BA statements and briefings: e-bike road and fire safety
July 10, 2023
The Bicycle Association has noted with concern recent tragic incidents reported as involving “e-bikes” (actually unregistered electric motorbikes) and also concerning incidences of lithium battery fires involving e-bikes.
For ease of reference please find below BA statements and related briefings on each of these issues:
The Bicycle Association (BA) is the trade association representing the UK cycle industry.
The Bicycle Association was saddened to read about recent tragic incidents involving vehicles described as “e-bikes”. We extend our sympathy to the family and friends of all involved.
It has been reported that the vehicles involved in these incidents were “Sur Ron” (or similar) electric motorbikes.
However these vehicles have, misleadingly in our opinion, been widely reported as “electric bikes” or “e-bikes”.
In the UK, the gently motor-assisted cycles known commonly as “electric bikes” or “e-bikes” are limited in speed to 15.5 mph and have at most 250 W (1/3 horsepower) assist motors. They must also have functional pedals.
Only e-bikes which meet these strict criteria, legally referred to as “Electrically Assisted Pedal Cycles” (EAPCs), are exempted from full motorcycle regulations if used on road or in public places. The rider must also be pedalling for the motor assistance to operate (with some very limited exceptions).
Vehicles such as the “Sur Ron” exceed these limits for both speed and power, and operate without pedalling. So in the UK, such vehicles are classed as electric motorbikes, requiring full type approval, registration, tax, licence, insurance and a motorbike helmet to be worn. Riding such a vehicle on road without all of these aspects in place is illegal and risks incurring fines, points on any driving licence held, and any insurance is also likely to be invalidated.
So the BA, on behalf of the UK cycling industry, would stress that what are usually referred to as e-bikes for sale in reputable UK cycle shops have almost nothing in common in technical or safety terms with the electric motorbikes which were reportedly being ridden in these recent incidents.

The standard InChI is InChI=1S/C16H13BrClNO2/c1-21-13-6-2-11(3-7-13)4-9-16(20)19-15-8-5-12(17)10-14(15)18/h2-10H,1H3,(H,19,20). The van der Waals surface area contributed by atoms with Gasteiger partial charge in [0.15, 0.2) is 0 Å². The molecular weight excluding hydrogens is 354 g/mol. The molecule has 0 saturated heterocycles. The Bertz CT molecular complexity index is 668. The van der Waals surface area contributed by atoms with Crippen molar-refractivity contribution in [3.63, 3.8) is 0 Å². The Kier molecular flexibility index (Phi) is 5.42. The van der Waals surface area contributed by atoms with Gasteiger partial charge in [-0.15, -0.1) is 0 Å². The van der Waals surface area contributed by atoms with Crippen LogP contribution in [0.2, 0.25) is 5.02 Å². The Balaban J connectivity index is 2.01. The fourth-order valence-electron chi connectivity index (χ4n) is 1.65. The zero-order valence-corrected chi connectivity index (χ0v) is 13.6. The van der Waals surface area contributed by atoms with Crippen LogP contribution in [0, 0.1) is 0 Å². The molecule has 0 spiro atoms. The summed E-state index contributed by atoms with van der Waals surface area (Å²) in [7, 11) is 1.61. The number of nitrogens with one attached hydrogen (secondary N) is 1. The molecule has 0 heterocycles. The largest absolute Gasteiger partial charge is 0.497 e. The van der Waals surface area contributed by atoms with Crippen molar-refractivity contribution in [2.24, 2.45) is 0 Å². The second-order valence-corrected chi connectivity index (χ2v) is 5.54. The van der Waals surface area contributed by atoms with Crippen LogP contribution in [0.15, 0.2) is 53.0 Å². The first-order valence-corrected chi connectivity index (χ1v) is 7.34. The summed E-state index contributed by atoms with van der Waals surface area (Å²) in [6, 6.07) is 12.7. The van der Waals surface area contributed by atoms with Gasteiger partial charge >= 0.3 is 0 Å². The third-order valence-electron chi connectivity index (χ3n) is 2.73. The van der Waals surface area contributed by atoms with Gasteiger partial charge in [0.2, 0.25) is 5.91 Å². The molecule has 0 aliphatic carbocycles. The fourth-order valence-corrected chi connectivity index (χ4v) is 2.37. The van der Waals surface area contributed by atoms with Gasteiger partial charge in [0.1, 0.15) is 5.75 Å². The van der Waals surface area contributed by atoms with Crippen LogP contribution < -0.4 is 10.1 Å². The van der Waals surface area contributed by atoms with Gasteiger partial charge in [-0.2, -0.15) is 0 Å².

We would also urge media reporting such incidents to clarify that these vehicles are illegal unregistered e-motorcycles and not e-bikes.
Suppliers of illegal e-motorcycles are not part of the reputable cycle industry and the BA regularly reports such sellers to the responsible authority.
UK road legal e-bikes (EAPCs) have an excellent safety record and the assistance power is of the same order of magnitude that riders can apply by pedalling. The motor assist speed limit (15.5 mph) is a lower speed than can often be achieved by a fit unassisted rider.
All reputable e-bikes on sale today should meet the EAPC rules, and anyone looking to buy an e-bike should ensure that the maximum assisted speed is no more than 15.5 mph (or 25 km/h), and the nominal motor power is no more than 250 W.
People in the UK will find e-bikes safe, fun, healthy and a wonderfully practical means of transport, with the potential to significantly contribute to reducing carbon emissions from transport, reducing noise and congestion and improving air quality in cities.
We recommend that the first step for anyone interested in trying a safe, UK-specification e-bike is to visit a reputable local cycle retailer for professional advice and support.
Also, for safety, please do always read the instructions, seek cycle training if you feel you need it, and keep your e-bike well maintained. We also recommend that you obtain only genuine spare parts (especially batteries) and again only from reputable UK suppliers.
This BA Guide outlines the current UK regulations for the sale and use of road-legal e-bikes (Electrically Assisted Pedal Cycles)
This BA briefing note covers the law surrounding the illegal use of unregistered electric motorbikes, often mis-reported as "e-bikes":
You can read the BA's response to a report published (in July 2023) by Electrical Safety First, here.
- You can read the BA's publicly available batteries guidance online - it contains notes about safe use, transport, sourcing and more.
- The BA is also trialling a UK-wide waste battery collection scheme, as you can read here.
- The BA was instrumental in convening a cross-Governmental roundtable on this issue in February 2023, as reported here.
Products are available which claim to convert conventional pedal cycles into e-bikes, and this document explores some of the cautions and considerations involved. It includes notes around fire safety and a note that users should be careful to purchase only kits which meet the UK's road legal e-bike (EAPC) regulations. Buying and fitting a kit which does not comply with these regulations will create an unregistered motorbike.